Warsaw Common Council on Monday approved a memorandum of understanding with the Tippecanoe and Chapman Regional Sewer District.

The District’s board previously approved the MOU.

Warsaw Mayor Joe Thallemer said Brian Davison, wastewater treatment utility manager, serves on the board.

“What’s being proposed is, they want to do a memorandum of understanding that we will indeed treat their effluent. The details of that, the deeper financial details will come later on in the actual contract. But, as they progress, they want to know that we are willing to take on their effluent. In light of our expansion, and other things, I’ve asked Brian to go ahead and talk about what that will mean for the utility, what that will mean for our rates, our rate payers, and our revenue,” Thallemer said.

Davison said the basis of the MOU is that the city will accept the flow from that sewer district. The District needs the MOU for its State Revolving Fund and USDA loans.

“They need some assurance that they have somewhere to send their wastewater. So that’s the point of this memorandum of understanding,” Davison said. “And, the fees and the cost of service, like the mayor said, will all be determined later in an actual contract written with them very similar to what we have with Leesburg and Winona Lake.”

In terms of flow, he said the District is estimating to buy a capacity of 360,000 to 400,000 gallons per day. The MOU states the “District will assume a growth rate of 4.5% applied over a 20-year design horizon.” The District will construct a force main connection to the city’s manhole at CR 100E and Pound Road to connect the District’s collection system to the city’s sewage works. The District also will provide necessary in-pipe treatment of the sewage in the District’s collection system to achieve sewage characteristics that are “compatible with the city’s sewage works.”

Davison said Warsaw’s recent plant expansion took the city to a 6 million gallon capacity. Back in 2016, when the city began looking at the plant expansion, he said the city’s flow was about 3.5 million gallons a day. In 2017, that was 3.9 million; 2018, 3.8 million; and 2019, 3.7 million.

“Now remember, 90% is where (Indiana Department of Environmental Management) says you need to do something so you don’t reach 100% capacity of your plant. Well, 90% for us was 3.5 million gallons, so we where there, but we had already moved in the direction of a plant expansion,” he said.

In 2020, the flow dropped to 3.3 million gallons a day. Davison said a lot of that drop may have been due to the pandemic and many people sent home to work and factories closing. In 2021, he said they’re still averaging in the lower range, but a lot of people are still working from home.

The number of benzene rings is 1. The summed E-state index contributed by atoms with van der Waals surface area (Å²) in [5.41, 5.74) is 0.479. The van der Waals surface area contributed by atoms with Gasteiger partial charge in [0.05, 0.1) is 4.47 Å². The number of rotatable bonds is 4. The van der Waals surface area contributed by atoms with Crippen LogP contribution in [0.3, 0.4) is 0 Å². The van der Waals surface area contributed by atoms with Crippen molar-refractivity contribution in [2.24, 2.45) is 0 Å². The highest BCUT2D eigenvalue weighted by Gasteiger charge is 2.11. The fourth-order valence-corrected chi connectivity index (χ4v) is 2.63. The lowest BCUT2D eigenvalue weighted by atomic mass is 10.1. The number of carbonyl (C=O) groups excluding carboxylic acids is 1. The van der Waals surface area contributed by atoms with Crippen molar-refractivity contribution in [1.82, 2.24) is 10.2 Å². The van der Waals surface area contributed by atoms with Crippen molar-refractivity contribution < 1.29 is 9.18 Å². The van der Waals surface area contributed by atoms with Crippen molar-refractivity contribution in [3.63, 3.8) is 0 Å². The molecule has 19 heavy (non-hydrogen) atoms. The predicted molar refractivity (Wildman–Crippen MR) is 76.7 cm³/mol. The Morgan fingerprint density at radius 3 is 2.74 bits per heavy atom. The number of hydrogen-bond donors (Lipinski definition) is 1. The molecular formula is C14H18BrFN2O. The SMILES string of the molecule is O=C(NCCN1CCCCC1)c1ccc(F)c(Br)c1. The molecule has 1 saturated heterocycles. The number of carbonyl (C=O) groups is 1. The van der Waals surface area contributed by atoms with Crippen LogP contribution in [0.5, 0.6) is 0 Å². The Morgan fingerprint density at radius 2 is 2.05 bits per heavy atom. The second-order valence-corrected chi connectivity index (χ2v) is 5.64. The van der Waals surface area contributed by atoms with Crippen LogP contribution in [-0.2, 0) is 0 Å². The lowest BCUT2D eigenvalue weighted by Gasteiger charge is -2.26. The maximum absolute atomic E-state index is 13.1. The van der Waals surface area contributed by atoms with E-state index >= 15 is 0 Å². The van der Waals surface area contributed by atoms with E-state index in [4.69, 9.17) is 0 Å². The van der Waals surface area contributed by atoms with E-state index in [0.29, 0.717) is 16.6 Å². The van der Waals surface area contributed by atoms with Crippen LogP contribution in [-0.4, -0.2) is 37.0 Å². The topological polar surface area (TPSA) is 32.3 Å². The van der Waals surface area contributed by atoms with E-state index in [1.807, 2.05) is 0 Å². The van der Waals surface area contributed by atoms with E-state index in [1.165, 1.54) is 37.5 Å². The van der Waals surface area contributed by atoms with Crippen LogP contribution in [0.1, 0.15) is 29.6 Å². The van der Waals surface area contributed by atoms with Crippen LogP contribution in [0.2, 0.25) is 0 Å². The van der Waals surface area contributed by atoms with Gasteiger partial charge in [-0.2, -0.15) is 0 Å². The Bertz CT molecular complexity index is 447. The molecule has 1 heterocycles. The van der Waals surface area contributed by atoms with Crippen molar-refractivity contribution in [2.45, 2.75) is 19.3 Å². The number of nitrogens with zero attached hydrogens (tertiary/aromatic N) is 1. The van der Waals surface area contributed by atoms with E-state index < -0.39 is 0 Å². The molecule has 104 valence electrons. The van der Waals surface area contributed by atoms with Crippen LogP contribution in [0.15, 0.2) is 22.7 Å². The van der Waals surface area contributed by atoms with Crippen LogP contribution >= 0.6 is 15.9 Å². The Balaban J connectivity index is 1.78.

“We’ve also completed several – I mean, $10 million worth of – sanitary sewer projects. Maybe we’ve tightened up our sewer systems a little bit. I haven’t looked to see billed flow versus flow treated to see how much improvement we have seen from that,” he said.

The reason he gave the Council those details, he said, is because the city still has the same flow as it did in 2016. Typically, a plant has a 20-year life cycle.

“And at that point in 2016, if we averaged 80,000 gallons a year increase, which I think is in the 2% growth, that plant lasted until 2045. We’re five years later and we’re still at that same flow, so I would suggest 2050 is ... where that plant expectancy would last to,” Davison said.

It said treating the District’s flow really doesn’t hurt the life expectancy of the plant and it gives the city a larger customer base to share the cost of treatment. Financially, he said it was a good move for the city and he didn’t think it would affect how soon the city would need to do a plant expansion.

Davison said the city started talking with the District well before the Airport Industrial Park annexation so “we built the infrastructure out there with a connection point that would handle the flow from there. So we don’t have to do any more improvements to our collection system. We sort of planned for it for the future. And it also gives us an opportunity to expand further in that direction.”

The District will tell the city how much capacity it wants to purchase. There are penalties if the District sends more flow than it asks for to the city.

Davison also mentioned the city was seeing a real electrical savings on the new plant, which was a “real plus.”

Councilwoman Diane Quance made the motion to approve the MOU, with Councilman Jerry Frush providing the second. It was approved unanimously.